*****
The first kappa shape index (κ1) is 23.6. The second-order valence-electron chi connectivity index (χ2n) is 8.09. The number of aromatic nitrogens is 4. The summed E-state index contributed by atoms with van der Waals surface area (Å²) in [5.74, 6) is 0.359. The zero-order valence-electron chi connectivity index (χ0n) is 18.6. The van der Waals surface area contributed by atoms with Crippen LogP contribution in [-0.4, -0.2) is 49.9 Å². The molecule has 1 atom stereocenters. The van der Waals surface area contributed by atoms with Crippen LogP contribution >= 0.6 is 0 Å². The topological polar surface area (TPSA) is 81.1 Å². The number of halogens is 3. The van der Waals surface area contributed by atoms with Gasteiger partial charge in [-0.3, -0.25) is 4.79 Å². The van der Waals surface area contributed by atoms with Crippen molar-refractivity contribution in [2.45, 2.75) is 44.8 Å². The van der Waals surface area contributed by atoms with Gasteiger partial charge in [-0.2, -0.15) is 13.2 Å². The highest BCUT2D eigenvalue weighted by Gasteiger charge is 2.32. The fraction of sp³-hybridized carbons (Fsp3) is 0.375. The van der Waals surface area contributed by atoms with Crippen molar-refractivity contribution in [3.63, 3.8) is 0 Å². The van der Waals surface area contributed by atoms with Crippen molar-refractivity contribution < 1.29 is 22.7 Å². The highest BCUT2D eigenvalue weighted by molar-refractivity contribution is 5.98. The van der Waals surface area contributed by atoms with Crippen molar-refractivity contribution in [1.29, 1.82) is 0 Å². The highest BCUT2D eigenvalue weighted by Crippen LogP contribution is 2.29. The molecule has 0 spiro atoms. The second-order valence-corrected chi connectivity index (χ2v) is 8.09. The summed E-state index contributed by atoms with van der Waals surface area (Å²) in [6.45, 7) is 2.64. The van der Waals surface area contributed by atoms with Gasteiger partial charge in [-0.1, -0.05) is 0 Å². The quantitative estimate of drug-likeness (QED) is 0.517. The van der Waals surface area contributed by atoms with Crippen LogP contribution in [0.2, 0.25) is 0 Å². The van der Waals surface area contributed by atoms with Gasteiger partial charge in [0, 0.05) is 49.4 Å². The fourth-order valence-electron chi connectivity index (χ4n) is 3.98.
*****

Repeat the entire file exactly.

The first kappa shape index (κ1) is 23.6. The second-order valence-electron chi connectivity index (χ2n) is 8.09. The number of aromatic nitrogens is 4. The summed E-state index contributed by atoms with van der Waals surface area (Å²) in [5.74, 6) is 0.359. The zero-order valence-electron chi connectivity index (χ0n) is 18.6. The van der Waals surface area contributed by atoms with Crippen LogP contribution in [-0.4, -0.2) is 49.9 Å². The molecule has 1 atom stereocenters. The van der Waals surface area contributed by atoms with Crippen LogP contribution >= 0.6 is 0 Å². The topological polar surface area (TPSA) is 81.1 Å². The number of halogens is 3. The van der Waals surface area contributed by atoms with Gasteiger partial charge in [-0.3, -0.25) is 4.79 Å². The van der Waals surface area contributed by atoms with Crippen molar-refractivity contribution in [2.45, 2.75) is 44.8 Å². The van der Waals surface area contributed by atoms with Gasteiger partial charge in [-0.2, -0.15) is 13.2 Å². The highest BCUT2D eigenvalue weighted by Gasteiger charge is 2.32. The fraction of sp³-hybridized carbons (Fsp3) is 0.375. The van der Waals surface area contributed by atoms with Crippen molar-refractivity contribution in [3.63, 3.8) is 0 Å². The van der Waals surface area contributed by atoms with Crippen molar-refractivity contribution < 1.29 is 22.7 Å². The highest BCUT2D eigenvalue weighted by molar-refractivity contribution is 5.98. The van der Waals surface area contributed by atoms with Crippen molar-refractivity contribution in [1.29, 1.82) is 0 Å². The highest BCUT2D eigenvalue weighted by Crippen LogP contribution is 2.29. The molecule has 0 spiro atoms. The second-order valence-corrected chi connectivity index (χ2v) is 8.09. The summed E-state index contributed by atoms with van der Waals surface area (Å²) in [6.45, 7) is 2.64. The van der Waals surface area contributed by atoms with Gasteiger partial charge in [-0.1, -0.05) is 0 Å². The quantitative estimate of drug-likeness (QED) is 0.517. The van der Waals surface area contributed by atoms with Crippen LogP contribution in [0.2, 0.25) is 0 Å². The van der Waals surface area contributed by atoms with Gasteiger partial charge in [0, 0.05) is 49.4 Å². The fourth-order valence-electron chi connectivity index (χ4n) is 3.98.